Antithymocyte globulin reduces acute GVHD incidence after matched sibling donor transplant
Antithymocyte globulin decreased incidence of acute graft-versus-host-disease after allogeneic stem cell transplantation from an HLA-matched sibling donor, according to randomized study results published in Journal of Clinical Oncology.
The addition of antithymocyte globulin (ATG) to conventional GVHD prophylaxis conferred the benefit without impacting cumulative incidence of relapse or nonrelapse mortality, researchers noted.
“Allogeneic hematopoietic stem cell transplantation is the most effective method for curing a variety of hematologic malignancies, [and] GVHD is the main cause of morbidity and mortality after [these transplants],” Ying-Jun Chang, PhD, medical professional at Peking University People's Hospital in China, and colleagues wrote. “Because the response of acute GVHD to rst-line therapy is far from satisfactory and the long-term survival rate in patients with glucocorticoid-refractory acute GVHD is only 5% to 30%, prevention seems to be more important than treatment.”
The addition of cyclosporine to methotrexate prophylaxis has significantly reduced incidence of grade 2 to grade 4 acute GVHD since the 1980s. However, even with mycophenolate mofetil added to this combination, incidence remains as high as 30% after matched sibling donor transplants among patients aged 40 years and older.
Although ATG has been an important drug for prevention and treatment of acute GVHD, controversy exists regarding its benefit after HLA-matched sibling donor transplantation.
For that reason, Chang and colleagues analyzed the impact of ATG among 263 patients aged 40 to 60 years in China with standard-risk hematologic malignancies and an HLA-matched sibling donor. The researchers randomly assigned patients to GVHD prophylaxis with ATG dosed at 4.5 mg/kg in combination with cyclosporine, methotrexate and mycophenolate mofetil (n = 132) or the same regimen without ATG (n = 131).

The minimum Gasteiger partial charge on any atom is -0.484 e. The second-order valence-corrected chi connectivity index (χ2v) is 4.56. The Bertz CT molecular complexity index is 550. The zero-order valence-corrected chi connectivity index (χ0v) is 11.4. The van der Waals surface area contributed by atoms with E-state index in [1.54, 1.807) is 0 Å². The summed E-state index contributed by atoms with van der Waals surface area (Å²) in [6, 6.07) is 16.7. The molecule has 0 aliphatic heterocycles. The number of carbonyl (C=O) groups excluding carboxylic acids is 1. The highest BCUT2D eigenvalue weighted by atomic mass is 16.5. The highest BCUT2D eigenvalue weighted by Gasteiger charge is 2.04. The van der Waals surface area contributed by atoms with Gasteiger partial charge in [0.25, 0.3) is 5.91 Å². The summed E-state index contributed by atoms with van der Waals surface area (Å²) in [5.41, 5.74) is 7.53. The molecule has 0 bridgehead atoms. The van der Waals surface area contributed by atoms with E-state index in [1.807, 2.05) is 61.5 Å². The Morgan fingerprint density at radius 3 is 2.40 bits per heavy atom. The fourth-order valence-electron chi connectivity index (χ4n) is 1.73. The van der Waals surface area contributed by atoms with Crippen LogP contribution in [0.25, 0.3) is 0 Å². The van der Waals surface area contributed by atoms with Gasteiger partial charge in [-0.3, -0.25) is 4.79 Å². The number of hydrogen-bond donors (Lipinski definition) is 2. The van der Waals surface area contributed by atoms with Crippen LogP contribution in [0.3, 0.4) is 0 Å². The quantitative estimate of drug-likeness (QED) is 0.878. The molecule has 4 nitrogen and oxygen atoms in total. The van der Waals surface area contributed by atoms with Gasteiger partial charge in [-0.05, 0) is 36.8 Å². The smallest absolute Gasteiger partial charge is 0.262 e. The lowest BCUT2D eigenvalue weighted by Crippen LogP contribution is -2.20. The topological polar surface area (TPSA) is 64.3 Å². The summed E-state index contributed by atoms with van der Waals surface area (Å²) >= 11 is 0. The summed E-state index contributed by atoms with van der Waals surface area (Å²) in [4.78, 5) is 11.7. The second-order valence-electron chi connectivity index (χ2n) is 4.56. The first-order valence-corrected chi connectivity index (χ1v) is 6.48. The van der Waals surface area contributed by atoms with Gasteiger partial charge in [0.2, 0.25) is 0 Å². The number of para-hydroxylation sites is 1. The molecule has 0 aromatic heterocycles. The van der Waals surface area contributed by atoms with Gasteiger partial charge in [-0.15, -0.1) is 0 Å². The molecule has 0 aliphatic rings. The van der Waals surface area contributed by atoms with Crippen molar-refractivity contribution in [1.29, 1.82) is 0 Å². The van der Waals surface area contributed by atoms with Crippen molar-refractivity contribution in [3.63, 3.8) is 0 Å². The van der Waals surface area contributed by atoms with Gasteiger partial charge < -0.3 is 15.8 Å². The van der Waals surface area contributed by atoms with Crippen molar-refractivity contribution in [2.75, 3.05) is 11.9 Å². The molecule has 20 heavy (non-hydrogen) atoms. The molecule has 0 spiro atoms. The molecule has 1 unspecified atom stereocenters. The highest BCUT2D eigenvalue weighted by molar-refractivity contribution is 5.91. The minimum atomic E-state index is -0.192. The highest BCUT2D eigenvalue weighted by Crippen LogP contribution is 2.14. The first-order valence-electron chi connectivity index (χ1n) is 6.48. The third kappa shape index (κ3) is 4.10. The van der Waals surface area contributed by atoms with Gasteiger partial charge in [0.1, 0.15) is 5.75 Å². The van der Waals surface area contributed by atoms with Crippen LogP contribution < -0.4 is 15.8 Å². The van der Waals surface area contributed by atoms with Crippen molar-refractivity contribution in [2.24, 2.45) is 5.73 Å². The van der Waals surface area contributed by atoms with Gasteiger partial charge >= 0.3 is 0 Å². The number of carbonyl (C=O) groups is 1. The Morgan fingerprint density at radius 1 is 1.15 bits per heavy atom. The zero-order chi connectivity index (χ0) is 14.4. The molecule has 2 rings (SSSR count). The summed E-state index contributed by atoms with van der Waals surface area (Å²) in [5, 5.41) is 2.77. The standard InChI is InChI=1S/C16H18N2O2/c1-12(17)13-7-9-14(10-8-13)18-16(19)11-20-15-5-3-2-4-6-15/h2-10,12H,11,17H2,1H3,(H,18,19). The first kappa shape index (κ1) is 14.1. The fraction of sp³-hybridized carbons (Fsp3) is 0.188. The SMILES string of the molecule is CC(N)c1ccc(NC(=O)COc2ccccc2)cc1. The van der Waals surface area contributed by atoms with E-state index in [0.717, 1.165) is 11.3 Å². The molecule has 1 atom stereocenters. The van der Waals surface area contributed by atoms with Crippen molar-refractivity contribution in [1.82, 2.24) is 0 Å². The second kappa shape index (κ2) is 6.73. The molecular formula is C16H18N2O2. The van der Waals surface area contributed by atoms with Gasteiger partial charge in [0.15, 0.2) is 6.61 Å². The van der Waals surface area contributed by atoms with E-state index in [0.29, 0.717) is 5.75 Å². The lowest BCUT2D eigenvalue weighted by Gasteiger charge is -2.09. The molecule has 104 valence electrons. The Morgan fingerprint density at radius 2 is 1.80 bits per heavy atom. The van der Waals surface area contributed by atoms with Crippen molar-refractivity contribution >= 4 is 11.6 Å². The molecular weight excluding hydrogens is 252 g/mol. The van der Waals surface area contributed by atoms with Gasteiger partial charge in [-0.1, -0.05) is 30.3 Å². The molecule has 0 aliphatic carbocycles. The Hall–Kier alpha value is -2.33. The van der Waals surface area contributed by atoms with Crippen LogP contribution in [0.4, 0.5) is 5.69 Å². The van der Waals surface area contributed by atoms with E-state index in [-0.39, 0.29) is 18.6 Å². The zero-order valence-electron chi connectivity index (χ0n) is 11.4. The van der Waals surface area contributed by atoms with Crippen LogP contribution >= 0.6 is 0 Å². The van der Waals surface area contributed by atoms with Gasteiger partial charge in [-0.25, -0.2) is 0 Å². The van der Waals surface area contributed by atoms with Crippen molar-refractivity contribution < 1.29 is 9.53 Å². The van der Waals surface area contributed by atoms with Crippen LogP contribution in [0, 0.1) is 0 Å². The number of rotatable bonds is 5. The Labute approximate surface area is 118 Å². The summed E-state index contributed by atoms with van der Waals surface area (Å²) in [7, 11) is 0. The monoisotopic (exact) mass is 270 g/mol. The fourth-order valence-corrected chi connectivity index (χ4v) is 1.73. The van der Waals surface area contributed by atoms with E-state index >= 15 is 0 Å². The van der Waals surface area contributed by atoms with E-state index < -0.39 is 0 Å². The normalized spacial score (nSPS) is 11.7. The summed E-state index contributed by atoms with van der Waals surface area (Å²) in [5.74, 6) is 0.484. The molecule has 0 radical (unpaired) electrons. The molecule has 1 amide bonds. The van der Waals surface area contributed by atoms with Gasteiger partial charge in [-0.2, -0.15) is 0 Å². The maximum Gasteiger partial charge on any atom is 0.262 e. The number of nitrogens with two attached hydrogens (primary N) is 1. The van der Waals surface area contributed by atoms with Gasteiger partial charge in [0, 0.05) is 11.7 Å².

Grade 2 to grade 4 acute GVHD on day 100 served as the primary endpoint.
Results showed a significantly reduced cumulative incidence rate of grade 2 to grade 4 acute GVHD in the ATG group compared with the control group (13.7% vs. 27%; P = .007).
Additionally, patients in the ATG group had significantly lower incidence of 2-year overall chronic GVHD (27.9% vs. 52.5%; P < .001) and 2-year extensive chronic GVHD (8.5% vs. 23.2%; P = .029) than the control group, as well as a significantly higher rate of 3-year GVHD RFS (38.7% vs. 24.5%; P = .003).
Researchers observed no differences between groups in cytomegalovirus reactivation, Epstein-Barr virus reactivation, 3-year nonrelapse mortality, 3-year cumulative incidence of relapse, 3-year OS and 3-year leukemia-free survival.
“To our knowledge, this study is the rst prospective [randomized controlled study] to demonstrate that ATG can effectively decrease acute GVHD after matched sibling donor transplantation in the cyclosporine era,” Chang and colleagues wrote. “This study also suggests that ATG should be included in transplantation regimens to further improve the prognosis of patients with hematologic malignancies after matched sibling donor transplantation.”
This approach does not represent the “holy grail” of disassociating GVHD from graft-versus-leukemia in allogeneic stem cell transplants, but it does help patients overall and will help clinicians move toward this goal, Nicolaus Kröger, MD, medical director of the department of stem cell transplantation at University Hospital Hamburg-Eppendorf in Germany, wrote in an accompanying editorial.
“From a patient’s perspective, having less acute and severe chronic GVHD and a better graft-versus-host/relapse-free survival after curative treatment should not be underestimated and is of exceptional value,” he wrote.